Murfreesboro defense lawyer

Common Criminal Defense Strategies

A criminal conviction could impact your finances, your family, your freedom, and your future. With all of that in mind, your first priority after being arrested should be to hire an experienced criminal defense lawyer to represent you. Of course, you may be wondering how your attorney will defend you given the charges against you. Because every prosecution involves a unique set of facts and circumstances, the details of your defense can only be determined after consulting with an attorney. Nevertheless, a MurfreesboroMurfreesboro defense lawyer criminal defense lawyer at Bennett | Michael | Hornsby explains some common criminal defense strategies that might be used in your case.

Excluding Illegally Obtained Evidence

If any of the evidence in your case was obtained during a search and seizure, there is a possibility that the evidence was obtained illegally. The U.S. Constitution protects us against unreasonable searches and seizures by requiring a law enforcement officer to first obtain a warrant based on probable cause before conducting a search unless an exclusion to the warrant requirement applies. Although the warrant requirement has been watered down by the courts over the years, there are still safeguards in place to protect you against an illegal search and seizure. If anything about the search and seizure was not done correctly, it may mean that the evidence seized was seized in violation of your rights. In that case, your attorney may attempt to get that evidence excluded, meaning it cannot be used against you at trial.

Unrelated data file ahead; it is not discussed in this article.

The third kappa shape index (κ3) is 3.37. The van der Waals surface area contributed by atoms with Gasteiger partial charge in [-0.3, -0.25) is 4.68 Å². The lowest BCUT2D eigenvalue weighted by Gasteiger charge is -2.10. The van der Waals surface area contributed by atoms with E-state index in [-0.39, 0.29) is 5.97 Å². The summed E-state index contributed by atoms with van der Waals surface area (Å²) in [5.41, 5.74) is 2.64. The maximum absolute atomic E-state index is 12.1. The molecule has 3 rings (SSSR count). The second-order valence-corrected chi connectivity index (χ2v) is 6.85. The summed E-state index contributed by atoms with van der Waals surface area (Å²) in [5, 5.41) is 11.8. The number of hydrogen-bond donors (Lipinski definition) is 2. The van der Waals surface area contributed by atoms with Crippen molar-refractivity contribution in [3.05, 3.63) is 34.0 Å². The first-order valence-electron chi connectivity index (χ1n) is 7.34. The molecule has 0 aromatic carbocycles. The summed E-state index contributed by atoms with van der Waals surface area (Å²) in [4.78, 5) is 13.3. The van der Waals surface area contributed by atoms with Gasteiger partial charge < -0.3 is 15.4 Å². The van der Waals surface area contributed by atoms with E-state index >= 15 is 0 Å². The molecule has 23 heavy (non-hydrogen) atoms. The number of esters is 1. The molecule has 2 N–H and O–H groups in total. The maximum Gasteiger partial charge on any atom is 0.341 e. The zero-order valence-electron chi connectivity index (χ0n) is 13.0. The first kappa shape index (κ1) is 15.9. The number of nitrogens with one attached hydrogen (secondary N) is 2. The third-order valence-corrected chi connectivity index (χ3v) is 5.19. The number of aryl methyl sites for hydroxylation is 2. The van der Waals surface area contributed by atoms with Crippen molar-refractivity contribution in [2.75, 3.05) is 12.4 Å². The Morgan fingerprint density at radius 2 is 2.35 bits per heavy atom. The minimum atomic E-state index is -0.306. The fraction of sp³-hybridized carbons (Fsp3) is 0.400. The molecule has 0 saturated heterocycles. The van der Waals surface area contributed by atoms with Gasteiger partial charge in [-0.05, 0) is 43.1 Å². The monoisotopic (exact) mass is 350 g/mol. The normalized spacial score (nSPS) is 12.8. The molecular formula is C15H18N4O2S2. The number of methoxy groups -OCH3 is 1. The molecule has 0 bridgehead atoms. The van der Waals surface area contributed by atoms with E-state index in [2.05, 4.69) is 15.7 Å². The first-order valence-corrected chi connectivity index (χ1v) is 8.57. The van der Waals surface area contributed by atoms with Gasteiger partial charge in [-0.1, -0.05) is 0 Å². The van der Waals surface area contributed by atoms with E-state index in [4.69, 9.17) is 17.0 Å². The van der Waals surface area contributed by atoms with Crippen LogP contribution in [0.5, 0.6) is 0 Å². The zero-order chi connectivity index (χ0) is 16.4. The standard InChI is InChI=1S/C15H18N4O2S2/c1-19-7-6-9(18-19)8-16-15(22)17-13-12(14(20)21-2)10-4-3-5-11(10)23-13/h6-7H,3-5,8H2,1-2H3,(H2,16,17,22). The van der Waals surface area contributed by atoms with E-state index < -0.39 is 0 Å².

Insufficient Evidence

To be convicted of any criminal offense, the prosecution must prove each element of the offense beyond a reasonable doubt. Sometimes, the state’s case against a defendant is so weak, and the evidence entirely circumstantial, that the best defense is no defense. Your attorney may simply decide to rest after the State’s case without presenting a defense. Remember, the prosecution bears the burden of proving guilt. A defendant is not required to prove anything.  Your attorney may simply focus on the fact that the State has failed in its burden to prove guilt beyond a reasonable doubt in his/her closing argument and point out how little evidence the state has presented.

Unreliable Witnesses

When the prosecution is relying on a witness to prove its case against a defendant, the reliability of that witness is crucial. The jury (or judge in a bench trial) decides whether they believe a witness. If the defense attorney can make the witness appear inconsistent, bring his/her character into question, or outright catch the witness in a lie, that jury (or judge) may be less inclined to believe the witness’s testimony. The same basic strategy applies if an informant was used by the police as part of the case against you.  While the police can use informants, the informant must be credible and reliable. The informant also needs to be closely monitored while working for the police. If any of these criteria were not met, your attorney may use that information to discredit the informant’s testimony and/or involvement in the case.

Affirmative Defenses

In the U.S. criminal justice system, you are innocent until proven guilty. In practical terms, this means that you are not required to present any defense when charged with a crime. Instead, the prosecution must do all the work to prove your guilt.  There are, however, some defenses that are referred to as “affirmative defenses” because once the state charges you with a crime, you must assert these defenses and then offer proof supporting the defense. Self-defense is one of those affirmative defenses as is the defense of alibi. In procedural terms, a defendant must let the state know that he/she is claiming the defense and then it must be proven at trial. 

Contact a Murfreesboro Criminal Defense Lawyer

If you were recently arrested and charged with a criminal offense in Tennessee, contact a Murfreesboro criminal defense lawyer at Bennett | Michael | Hornsby as soon as possible by calling 615-898-1560 to discuss your legal options.

Stan Bennett